What you see. The starting point for addressing any equine health related issue is your observation.


Lump, Bump, Growth on Leg


Skin lumps and bumps are common and can be tumors, cysts, abscesses, infections, healed flap wounds, granulomas, foreign bodies, bruises, hematomas, seromas and a variety of other conditions. But traumatic injury is the most common cause for a lump or bump on the leg. A bump overlaps with a "swelling" here.

You can give a small bump a little time to see if it resolves on its own, but you should call your vet with any questions or concerns. Whenever lameness accompanies a lump or swelling, it increases the urgency of the problem. A photograph can be very helpful to your vet in determining the nature and severity of a lump or bump. Look elsewhere on the body for similar lumps and document those if they exist.

  • Code Orange

    Call Your Vet at Their First Available Office Hours
    • If you notice lameness in addition to this sign.
    • If the mass is large, painful or seems to be growing rapidly.
  • Code Yellow

    Contact Your Vet at Your Convenience for an Appointment
    • If you are convinced that the injury is minor and you notice no lameness or other problem.
    • If the mass is small, non-painful or seems to be only growing slowly.
You also might be observing
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your role


What To Do

Assess the horse's general health using the Whole Horse Exam (WHE), paying particular attention to the specifics of the swelling and whether it is painful. It is especially important to assess lameness at the walk. If a horse is lame with a growth, it indicates a more serious condition and increases the urgency for having it evaluated by a vet. When dealing with lumps and bumps, it can be helpful to take a photo and send to your vet.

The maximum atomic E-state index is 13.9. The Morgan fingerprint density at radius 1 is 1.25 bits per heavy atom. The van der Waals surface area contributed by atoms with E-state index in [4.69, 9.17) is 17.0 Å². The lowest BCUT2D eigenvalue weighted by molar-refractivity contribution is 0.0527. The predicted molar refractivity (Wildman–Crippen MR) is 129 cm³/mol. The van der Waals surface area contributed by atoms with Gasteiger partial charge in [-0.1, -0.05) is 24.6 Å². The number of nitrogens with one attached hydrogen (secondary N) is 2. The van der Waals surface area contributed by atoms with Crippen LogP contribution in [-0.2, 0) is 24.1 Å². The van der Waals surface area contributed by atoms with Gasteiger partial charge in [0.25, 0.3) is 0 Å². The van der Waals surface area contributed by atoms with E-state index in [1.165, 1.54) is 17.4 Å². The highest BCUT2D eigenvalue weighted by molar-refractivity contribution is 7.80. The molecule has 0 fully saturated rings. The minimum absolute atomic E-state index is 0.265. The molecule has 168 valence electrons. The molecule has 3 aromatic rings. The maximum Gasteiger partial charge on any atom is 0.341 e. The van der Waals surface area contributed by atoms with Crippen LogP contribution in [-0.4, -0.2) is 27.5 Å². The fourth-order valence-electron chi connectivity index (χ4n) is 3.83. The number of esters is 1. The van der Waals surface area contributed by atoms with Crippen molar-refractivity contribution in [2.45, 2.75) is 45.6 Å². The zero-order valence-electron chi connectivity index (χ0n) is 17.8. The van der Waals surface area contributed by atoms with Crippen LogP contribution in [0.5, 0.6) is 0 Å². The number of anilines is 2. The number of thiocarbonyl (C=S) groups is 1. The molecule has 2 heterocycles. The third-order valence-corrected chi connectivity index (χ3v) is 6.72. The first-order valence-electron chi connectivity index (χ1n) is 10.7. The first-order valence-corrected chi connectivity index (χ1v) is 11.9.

What Not To Do

Do not ignore lumps or bumps on the legs. They can be associated with conditions causing lameness. Delay in diagnosis and treatment can be more likely to result in chronic lameness and loss of use.

your vet's role

Your vet assess lumps here as they do elsewhere, trying to identify a specific anatomic structure that is associated with the bump (is it associated with joint, bone or tendon?) and trying to determine the type of tissue that forms the bump. They do this through examination of the bump and comparison to similar bumps they have seen in practice.

In order to make a definitive diagnosis though, tissue must be taken in the form of a biopsy, or the whole mass can be removed surgically and a sample of it submitted to the laboratory for identification. The critical questions a veterinarian asks when dealing with a lump on the leg is "What is the specific anatomy involved? and "Is the horse lame?" Radiography and ultrasound are very helpful diagnostics in determining the nature of a lump or bump on the limb.
Questions Your Vet Might Ask:
  • When did you first notice this problem?
  • Is the horse limping or lame?
  • If the horse is lame, how lame?
  • What are the results of the Whole Horse Exam (WHE)?
  • Is it changing in size or appearance over time?
  • Can you send me a photo?

Diagnoses Your Vet May Consider

The cause of the problem. These are conditions or ailments that are the cause of the observations you make.

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Treatments Your Vet May Recommend

A way to resolve the condition or diagnosis. Resolving the underlying cause or treating the signs of disease (symptomatic treatment)

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Author: Doug Thal DVM Dipl. ABVP